Democratic Progressive Party (DPP) Deputy Secretary-General Chen Chi-mai (陳其邁) has cleared out his office at party headquarters, in a sign that infighting may have escalated over the party’s nomination for the year-end Tainan County commissioner election.
Asked for comment, Chen Chi-mai said he was no longer the party’s deputy secretary-general.
DPP Spokesman Cheng Wen-tsang (鄭文燦) yesterday confirmed that Chen had cleared out his office.
Chen had been exhausted and taken leave for health reasons over the past three or four weeks, Cheng said.
Asked whether Chen had turned in his resignation, Cheng said: “I would have to confirm with Chairperson Tsai [Ing-wen (蔡英文)] whether Chen’s resignation has been approved.”
Upon hearing the news, Huang Chin-lin (黃慶林), director of the DPP’s Taipei branch, said: “The party headquarters can just go ahead and fill up with New Tide faction [members] and everyone else can just leave.”
Chen Chi-mai is highly capable and it would be a shame to see him leave, Huang said.
“But he cannot bring his skills into full play because the chairperson doesn’t listen to him,” he said.
Huang said Chen Chi-mai had told him in a phone call last Wednesday that he felt powerless and would soon leave party headquarters.
DPP Legislator Kao Jyh-peng (高志鵬) said yesterday that Chen Chi-mai had wanted to leave for a long time.
“It may be good for him to go ... It’s also a good thing to let the New Tide faction completely run the party and shoulder all the responsibility — just like the Chinese Nationalist Party (KMT),” he said.
Factions have long played a role within the DPP, particularly in the distribution of party resources and positions, including the heads of party departments and membership in the Central Standing Committee and other bodies.
The New Tide faction was seen as the DPP’s most organized faction, but in July 2006 the party passed a resolution dissolving all factions as part of reform efforts.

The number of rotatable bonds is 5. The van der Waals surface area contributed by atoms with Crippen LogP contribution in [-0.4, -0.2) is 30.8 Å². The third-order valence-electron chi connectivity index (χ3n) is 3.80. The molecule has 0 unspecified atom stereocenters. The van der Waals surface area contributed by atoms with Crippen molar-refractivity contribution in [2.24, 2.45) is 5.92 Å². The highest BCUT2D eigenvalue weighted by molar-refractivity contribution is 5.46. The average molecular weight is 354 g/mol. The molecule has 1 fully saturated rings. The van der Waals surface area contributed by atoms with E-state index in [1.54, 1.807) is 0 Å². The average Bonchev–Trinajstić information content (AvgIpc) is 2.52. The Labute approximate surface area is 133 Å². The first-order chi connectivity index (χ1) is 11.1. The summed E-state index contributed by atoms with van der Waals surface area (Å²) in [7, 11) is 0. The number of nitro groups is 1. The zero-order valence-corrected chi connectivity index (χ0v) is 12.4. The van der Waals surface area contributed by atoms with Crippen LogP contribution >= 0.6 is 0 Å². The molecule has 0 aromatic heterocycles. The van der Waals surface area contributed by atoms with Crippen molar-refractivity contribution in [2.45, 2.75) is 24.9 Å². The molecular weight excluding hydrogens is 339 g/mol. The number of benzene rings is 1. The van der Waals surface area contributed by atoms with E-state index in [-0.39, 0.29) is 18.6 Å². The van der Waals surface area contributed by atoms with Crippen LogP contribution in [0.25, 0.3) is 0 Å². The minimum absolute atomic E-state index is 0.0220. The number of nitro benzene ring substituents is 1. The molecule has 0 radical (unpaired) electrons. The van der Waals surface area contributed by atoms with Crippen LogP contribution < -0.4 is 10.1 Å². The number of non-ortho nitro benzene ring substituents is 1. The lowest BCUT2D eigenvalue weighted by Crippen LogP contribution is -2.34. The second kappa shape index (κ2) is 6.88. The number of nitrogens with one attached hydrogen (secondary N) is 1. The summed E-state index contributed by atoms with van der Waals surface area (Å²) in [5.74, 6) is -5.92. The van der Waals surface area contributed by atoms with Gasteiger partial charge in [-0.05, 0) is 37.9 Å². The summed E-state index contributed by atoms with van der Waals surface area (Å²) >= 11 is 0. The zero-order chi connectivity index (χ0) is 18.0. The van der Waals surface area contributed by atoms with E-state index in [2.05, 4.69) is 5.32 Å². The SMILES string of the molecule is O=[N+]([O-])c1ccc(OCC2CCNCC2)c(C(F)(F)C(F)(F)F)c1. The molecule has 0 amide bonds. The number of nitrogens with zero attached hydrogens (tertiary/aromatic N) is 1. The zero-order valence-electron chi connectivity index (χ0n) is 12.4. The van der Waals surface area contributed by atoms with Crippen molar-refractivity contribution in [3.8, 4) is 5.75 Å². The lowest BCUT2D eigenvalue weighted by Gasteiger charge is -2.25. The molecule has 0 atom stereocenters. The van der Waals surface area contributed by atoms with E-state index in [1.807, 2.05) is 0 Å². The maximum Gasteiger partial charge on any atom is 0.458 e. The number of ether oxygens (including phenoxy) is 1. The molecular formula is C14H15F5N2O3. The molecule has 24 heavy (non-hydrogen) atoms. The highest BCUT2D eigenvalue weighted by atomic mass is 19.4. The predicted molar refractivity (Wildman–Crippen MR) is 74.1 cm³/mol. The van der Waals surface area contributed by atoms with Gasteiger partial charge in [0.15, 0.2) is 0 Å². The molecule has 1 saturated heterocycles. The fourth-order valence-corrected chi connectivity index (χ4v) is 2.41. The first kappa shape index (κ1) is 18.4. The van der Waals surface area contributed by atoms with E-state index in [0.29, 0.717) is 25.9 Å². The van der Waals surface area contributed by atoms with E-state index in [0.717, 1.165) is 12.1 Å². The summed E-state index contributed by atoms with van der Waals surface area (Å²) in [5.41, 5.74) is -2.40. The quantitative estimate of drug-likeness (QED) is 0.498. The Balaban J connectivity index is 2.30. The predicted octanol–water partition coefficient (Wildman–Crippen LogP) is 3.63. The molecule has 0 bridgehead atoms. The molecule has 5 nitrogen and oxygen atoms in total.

Nevertheless, the previous factional affiliations of party members are thought to have a lingering role in the party’s internal politics.
The DPP last Wednesday chose DPP Legislator Lee Chun-yi (李俊毅) to run for Tainan County commissioner.
One of Lee’s rivals for the nomination, former Presidential Office secretary-general Mark Chen (陳唐山), said he had been left out because of party infighting. He announced he would run in the election in defiance of factional forces.
Some party members have speculated that Mark Chen’s bid for the nomination was blocked by former members of the New Tide faction in favor of Lee.
The DPP headquarters yesterday stood by its nomination of Lee. Lee may have a lower support rate than Mark Chen in some opinion polls, but the party only uses such polls as a reference, it said.
According to a poll conducted by the Chinese-language China Times, Lee and Mark Chen’s approval ratings are 15 percent and 25 percent respectively.
“From the past few elections we know that opinion polls can only be used as a reference. The results of the polls can differ among media with different political affiliations, so we do not view a single poll as the standard,” Cheng said yesterday.
Lee said yesterday he had visited Tsai to discuss the situation in Tainan.
“Tainan supporters respect the party’s [nomination], but some have worries about Mark Chen’s [decision to run],” Lee said.
Tsai was quoted by Lee as saying that she would shoulder the responsibility for any difficulties that arise over the nomination, but he added, "I don't know in what form."
ADDITIONAL REPORTING BY STAFF WRITER